Apple (AAPL -0.37%) investors are biding their time until Tuesday's media event. Is Apple also hoping consumers will be buying its time, too?
The chances that Apple will unvei a smartwatch on Tuesday are slim. This will the iPhone's day to shine. We may get an update to the Apple TV set-top box and a few minor announcements, but that may be about it.
The days of "one more thing" mind-blowing surprises are gone, and not just because Steve Jobs is gone. We have too many inroads into Apple's supply chain. If the consumer-tech giant is working on something, someone in Asia is talking. We no longer need to guess. We no longer need to find a prototype smartphone left behind in a beer hall.
We no longer get the joy of dreaming.
However, just as nobody ever gets everything that Apple announces right ahead of time, there's a glimmer of hope that the company everybody will be watching on Tuesday may introduce the inevitable iWatch.
Let's go over a few reasons Apple may not have much of a choice.
1. Everybody's doing it
When Pebble used Kickstarter to bankroll the smartwatch revolution, it was only a matter of time before the big boys crashed the party.
Let's go over the developments that have taken place in just the past few days.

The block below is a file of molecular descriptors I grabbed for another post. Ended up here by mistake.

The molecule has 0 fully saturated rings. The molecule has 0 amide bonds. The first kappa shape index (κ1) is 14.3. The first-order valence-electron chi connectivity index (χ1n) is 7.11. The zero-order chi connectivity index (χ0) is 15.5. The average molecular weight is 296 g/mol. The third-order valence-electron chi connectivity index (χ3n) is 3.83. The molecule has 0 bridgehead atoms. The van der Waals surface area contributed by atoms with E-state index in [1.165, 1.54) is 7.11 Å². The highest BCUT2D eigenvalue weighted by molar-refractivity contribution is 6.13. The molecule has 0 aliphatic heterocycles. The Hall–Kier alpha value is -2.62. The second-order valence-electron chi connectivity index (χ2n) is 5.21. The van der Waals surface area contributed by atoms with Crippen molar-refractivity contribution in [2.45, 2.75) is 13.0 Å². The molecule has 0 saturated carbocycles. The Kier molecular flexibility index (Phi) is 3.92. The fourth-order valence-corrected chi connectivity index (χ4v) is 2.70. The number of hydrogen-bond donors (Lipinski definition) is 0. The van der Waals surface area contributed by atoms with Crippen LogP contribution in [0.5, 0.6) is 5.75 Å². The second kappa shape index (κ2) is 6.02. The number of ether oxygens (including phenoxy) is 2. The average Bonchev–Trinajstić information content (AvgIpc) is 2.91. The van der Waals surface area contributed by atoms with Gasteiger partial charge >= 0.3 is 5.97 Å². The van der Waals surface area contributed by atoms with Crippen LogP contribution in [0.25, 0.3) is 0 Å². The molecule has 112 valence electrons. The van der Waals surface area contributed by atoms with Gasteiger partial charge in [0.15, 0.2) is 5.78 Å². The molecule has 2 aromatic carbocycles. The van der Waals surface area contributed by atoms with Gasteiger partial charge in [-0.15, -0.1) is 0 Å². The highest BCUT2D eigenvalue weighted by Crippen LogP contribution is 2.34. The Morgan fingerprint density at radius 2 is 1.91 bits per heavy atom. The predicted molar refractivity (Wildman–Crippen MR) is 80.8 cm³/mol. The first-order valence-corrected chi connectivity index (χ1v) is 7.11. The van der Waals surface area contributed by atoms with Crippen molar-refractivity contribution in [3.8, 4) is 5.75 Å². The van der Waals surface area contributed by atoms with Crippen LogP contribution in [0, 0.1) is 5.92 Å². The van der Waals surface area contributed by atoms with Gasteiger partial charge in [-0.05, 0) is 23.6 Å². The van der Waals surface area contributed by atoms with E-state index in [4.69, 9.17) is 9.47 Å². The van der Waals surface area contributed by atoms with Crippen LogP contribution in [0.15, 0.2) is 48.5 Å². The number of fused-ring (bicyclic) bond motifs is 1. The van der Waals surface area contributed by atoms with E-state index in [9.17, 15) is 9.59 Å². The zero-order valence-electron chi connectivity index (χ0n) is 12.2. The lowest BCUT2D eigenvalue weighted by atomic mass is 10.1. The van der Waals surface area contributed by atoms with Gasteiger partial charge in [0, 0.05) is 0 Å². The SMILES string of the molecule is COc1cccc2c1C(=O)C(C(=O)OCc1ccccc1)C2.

- Giga Om revealed last week that Google (GOOGL 1.52%) had quietly acquired smartwatch maker Wimm Labs last year.
- On Wednesday, Qualcomm (QCOM 1.25%) unveiled Toq. The smartwatch showcases Qualcomm's display technology.
- Also on Wednesday, Samsung peeled back the curtain on its entry into this suddenly crowded market. Galaxy Gear works with only a few Samsung devices, but it offers dozens of applications and features, including a camera, that aren't available elsewhere.
Your turn, Apple.
2. Smartwatches are about attraction and retention
A popular argument explaining why Apple and Android will remain the only mobile operating systems that matter is that loyalty is harvested through app ecosystems. Someone who has bought a ton of Apple App Store or Google Play Store downloads will be hesitant to switch platforms.
Folks spending $300 on Samsung's Galaxy Gear aren't going to leave the Samsung product line during the next upgrade cycle.
Apple can't ignore that. Android's market share has already grown from 69% to 79% over the past year. If the world's largest smartphone maker -- Samsung -- is leaning on a new smartwatch that works only with its devices, Apple doesn't have much of a choice.
3. This is the new proving ground for innovation
Apple innovates. The iPod, iPhone, and iPad inspired copycats, largely because they raised the bar in categories that were in their infancy.
Apple has a chance to define this market. All of the products that have been announced so far have their shortcomings. Is a smartwatch with a bendable display, long battery life, and a laundry list of features unrealistic?
Apple has a history of making a difference, and it had better hurry here.
Time's starting to run out.